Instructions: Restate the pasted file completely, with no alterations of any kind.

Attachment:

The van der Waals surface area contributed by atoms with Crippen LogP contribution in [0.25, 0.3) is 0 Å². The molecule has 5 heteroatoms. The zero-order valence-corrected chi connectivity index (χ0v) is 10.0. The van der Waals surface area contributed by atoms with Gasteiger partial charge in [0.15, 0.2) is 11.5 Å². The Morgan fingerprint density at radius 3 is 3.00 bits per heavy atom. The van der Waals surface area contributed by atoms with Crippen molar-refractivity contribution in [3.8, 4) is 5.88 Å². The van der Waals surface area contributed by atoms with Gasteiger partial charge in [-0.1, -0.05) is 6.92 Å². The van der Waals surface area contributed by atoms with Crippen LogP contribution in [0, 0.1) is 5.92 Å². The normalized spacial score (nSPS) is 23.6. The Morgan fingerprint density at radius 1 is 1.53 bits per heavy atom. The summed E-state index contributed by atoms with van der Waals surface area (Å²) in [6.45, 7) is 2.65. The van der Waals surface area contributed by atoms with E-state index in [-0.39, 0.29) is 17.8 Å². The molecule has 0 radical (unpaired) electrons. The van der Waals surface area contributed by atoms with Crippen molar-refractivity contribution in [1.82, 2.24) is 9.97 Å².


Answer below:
The van der Waals surface area contributed by atoms with Crippen LogP contribution in [0.25, 0.3) is 0 Å². The molecule has 5 heteroatoms. The zero-order valence-corrected chi connectivity index (χ0v) is 10.0. The van der Waals surface area contributed by atoms with Gasteiger partial charge in [0.15, 0.2) is 11.5 Å². The Morgan fingerprint density at radius 3 is 3.00 bits per heavy atom. The van der Waals surface area contributed by atoms with Crippen molar-refractivity contribution in [3.8, 4) is 5.88 Å². The van der Waals surface area contributed by atoms with Gasteiger partial charge in [-0.1, -0.05) is 6.92 Å². The van der Waals surface area contributed by atoms with Crippen LogP contribution in [0, 0.1) is 5.92 Å². The normalized spacial score (nSPS) is 23.6. The Morgan fingerprint density at radius 1 is 1.53 bits per heavy atom. The summed E-state index contributed by atoms with van der Waals surface area (Å²) in [6.45, 7) is 2.65. The van der Waals surface area contributed by atoms with E-state index in [-0.39, 0.29) is 17.8 Å². The molecule has 0 radical (unpaired) electrons. The van der Waals surface area contributed by atoms with Crippen molar-refractivity contribution in [1.82, 2.24) is 9.97 Å².